The EIS is designed to provide temporary financial assistance to employees who have lost their jobs, while also offering job search assistance, re-skilling, and up-skilling programs. The system aims to protect employees against job loss and to facilitate workforce mobility and adaptability. Contributions to the EIS are mandatory for both employers and employees, with the contribution rate being a small percentage of the employee’s monthly salary. The EIS serves as a critical safety net, ensuring that employees who are involuntarily unemployed can receive support during their transition period.

The combined framework of SOCSO’s traditional schemes and the EIS offers a comprehensive safety net for Malaysian workers. Through its various benefits and programs, SOCSO helps protect employees from the financial hardships associated with workplace injuries, diseases, invalidity, and unemployment. The introduction of the EIS further enhances this protection by addressing the challenges of job loss, promoting workforce adaptability, and supporting economic stability by aiding in the efficient reallocation of labor resources.

Inland Revenue Board of Malaysia (IRB)

The Lembaga Hasil Dalam Negeri (LHDN) or Inland Revenue Board of Malaysia (IRB) is the authority responsible for tax collection in Malaysia. Employers in Malaysia have specific responsibilities towards IRB, primarily revolving around the deduction, remittance, and reporting of employee taxes. These responsibilities are critical for the compliance of businesses with Malaysian tax laws and regulations.

Employers are required to register with IRB upon commencing their business operations or when they start employing staff. This ensures that they are recognized as a withholding agent to deduct employee income tax.

PCB stands for “Potongan Cukai Bulanan,” which translates to monthly tax deductions. It is a mechanism whereby employers deduct income tax from their employee’s monthly wages and remit it directly to the IRB. The PCB is an installment payment towards the employee’s annual income tax liability. The deduction rate is determined based on the employee’s taxable income, considering personal and dependent reliefs, and any applicable tax rates. The PCB system streamlines the process of income tax collection, reducing the burden on employees to settle their tax liabilities in a lump sum and ensuring a steady revenue stream for the government.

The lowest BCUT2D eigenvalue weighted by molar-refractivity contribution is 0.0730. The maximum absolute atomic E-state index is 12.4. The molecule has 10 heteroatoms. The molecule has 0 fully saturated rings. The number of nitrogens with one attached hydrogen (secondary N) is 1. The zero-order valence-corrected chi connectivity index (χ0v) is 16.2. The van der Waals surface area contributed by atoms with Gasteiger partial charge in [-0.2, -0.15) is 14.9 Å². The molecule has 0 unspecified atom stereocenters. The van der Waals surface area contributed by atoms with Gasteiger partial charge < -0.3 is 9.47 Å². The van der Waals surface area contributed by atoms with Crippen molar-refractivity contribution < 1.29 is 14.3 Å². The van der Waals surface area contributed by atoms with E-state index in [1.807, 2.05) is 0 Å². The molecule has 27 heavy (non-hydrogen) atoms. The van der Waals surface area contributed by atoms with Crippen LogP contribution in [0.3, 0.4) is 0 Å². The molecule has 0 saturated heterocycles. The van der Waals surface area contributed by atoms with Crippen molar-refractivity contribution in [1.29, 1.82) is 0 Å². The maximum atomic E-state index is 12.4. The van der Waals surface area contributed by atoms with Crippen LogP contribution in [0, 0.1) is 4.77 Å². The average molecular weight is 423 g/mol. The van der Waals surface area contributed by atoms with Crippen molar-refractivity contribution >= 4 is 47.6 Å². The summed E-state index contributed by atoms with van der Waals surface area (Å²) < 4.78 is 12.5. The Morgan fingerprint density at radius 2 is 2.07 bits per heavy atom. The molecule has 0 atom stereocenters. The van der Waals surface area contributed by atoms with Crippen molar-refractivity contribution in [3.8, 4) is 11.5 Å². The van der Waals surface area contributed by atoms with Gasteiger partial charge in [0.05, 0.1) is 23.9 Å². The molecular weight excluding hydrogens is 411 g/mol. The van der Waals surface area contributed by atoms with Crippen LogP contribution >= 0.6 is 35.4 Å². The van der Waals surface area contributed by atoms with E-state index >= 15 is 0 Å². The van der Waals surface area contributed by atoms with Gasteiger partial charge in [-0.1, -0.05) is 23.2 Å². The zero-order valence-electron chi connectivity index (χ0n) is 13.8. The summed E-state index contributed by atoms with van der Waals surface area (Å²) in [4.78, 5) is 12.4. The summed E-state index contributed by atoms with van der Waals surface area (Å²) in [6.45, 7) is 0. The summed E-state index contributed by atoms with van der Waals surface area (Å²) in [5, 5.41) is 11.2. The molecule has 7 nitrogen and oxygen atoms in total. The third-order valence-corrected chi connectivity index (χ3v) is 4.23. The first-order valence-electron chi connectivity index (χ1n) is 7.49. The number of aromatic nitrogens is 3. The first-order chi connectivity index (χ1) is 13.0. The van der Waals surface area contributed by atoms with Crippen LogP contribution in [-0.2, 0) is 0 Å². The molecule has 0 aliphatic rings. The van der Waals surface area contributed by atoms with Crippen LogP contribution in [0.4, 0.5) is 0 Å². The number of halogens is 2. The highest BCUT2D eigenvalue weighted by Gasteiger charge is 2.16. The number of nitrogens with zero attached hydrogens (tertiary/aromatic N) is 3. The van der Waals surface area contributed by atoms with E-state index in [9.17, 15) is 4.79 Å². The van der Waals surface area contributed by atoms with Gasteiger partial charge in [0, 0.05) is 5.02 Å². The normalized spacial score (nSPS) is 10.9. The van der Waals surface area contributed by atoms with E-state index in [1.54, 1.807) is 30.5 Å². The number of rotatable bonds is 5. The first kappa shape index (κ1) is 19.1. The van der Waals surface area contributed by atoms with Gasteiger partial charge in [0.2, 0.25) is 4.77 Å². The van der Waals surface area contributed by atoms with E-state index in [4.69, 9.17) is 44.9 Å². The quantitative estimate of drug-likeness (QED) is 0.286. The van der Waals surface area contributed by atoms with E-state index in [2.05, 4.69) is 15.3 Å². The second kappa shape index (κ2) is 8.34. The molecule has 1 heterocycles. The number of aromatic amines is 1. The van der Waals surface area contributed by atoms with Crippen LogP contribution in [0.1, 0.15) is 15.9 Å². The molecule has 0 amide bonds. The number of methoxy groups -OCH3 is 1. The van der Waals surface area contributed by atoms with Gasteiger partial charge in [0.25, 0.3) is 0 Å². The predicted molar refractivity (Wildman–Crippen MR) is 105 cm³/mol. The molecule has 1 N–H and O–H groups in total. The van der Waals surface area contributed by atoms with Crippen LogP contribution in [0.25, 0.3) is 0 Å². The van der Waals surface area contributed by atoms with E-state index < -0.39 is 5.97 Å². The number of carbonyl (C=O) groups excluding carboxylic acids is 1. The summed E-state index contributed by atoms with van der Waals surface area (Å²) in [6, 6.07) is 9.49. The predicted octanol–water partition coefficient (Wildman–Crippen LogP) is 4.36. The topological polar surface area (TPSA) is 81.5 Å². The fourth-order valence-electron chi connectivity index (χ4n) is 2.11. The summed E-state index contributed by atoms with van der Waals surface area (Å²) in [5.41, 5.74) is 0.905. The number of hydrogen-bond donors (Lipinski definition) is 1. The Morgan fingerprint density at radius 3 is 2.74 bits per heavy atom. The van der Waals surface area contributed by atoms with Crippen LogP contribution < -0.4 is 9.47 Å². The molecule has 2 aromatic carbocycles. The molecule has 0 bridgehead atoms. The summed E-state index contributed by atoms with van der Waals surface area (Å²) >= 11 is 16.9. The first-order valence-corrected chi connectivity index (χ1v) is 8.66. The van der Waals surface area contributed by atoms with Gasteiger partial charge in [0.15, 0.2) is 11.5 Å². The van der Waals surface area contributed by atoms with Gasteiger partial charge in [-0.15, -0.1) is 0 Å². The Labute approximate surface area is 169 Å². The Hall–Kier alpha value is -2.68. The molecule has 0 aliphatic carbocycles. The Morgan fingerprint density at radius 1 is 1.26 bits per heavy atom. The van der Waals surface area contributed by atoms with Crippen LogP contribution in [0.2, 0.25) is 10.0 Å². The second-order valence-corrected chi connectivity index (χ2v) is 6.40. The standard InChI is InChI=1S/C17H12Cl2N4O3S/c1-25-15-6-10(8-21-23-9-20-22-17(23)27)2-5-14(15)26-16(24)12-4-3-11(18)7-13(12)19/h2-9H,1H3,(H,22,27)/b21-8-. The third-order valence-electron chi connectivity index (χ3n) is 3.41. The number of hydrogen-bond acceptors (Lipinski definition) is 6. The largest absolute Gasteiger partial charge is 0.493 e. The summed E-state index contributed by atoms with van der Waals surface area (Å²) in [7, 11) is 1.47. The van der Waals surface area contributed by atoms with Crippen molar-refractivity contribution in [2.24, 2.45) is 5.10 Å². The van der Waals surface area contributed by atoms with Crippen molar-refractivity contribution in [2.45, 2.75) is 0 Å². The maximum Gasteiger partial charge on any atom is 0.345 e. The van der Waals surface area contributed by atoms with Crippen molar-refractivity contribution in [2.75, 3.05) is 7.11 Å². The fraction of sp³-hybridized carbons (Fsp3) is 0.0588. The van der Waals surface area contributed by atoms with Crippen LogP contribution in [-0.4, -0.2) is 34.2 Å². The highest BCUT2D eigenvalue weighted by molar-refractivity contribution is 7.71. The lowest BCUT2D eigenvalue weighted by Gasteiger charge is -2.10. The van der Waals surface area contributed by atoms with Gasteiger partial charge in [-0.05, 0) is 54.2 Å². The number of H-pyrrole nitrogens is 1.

After deducting the PCB from employees’ salaries, employers are responsible for remitting these amounts to IRB by the 15th of the following month. Failure to remit the deducted amounts on time can result in penalties.

Employers are responsible for furnishing end-of-year tax documents, namely Form EA and Form E, to their employees and the Inland Revenue Board (IRB). The EA Form is an annual statement that employers must provide to each of their employees. It details the employee’s earnings, benefits, and deductions for the previous calendar year. The primary purpose of the EA Form is to assist employees in filing their personal income tax returns with IRB. Form E is a mandatory annual submission that employers must make to IRB. It is a declaration of the employer’s remittance of taxes on behalf of their employees for the given assessment year. This form consolidates the income payment and tax deduction details for all employees within the company.

When new employees are hired or when employees leave the company, employers are required to inform the IRB by submitting the CP22 and CP22A forms, respectively.


Adhering to the payroll requirements and obligations in Malaysia is a complex but essential component of business operations. Through diligent compliance, the integration of technological solutions, and a commitment to continuous improvement, employers can navigate the nuances of the Malaysian payroll system with confidence. The journey towards efficient payroll management is ongoing, marked by challenges and opportunities for growth. By embracing these principles, businesses can ensure not only legal compliance but also the satisfaction and loyalty of their most valuable asset—their employees.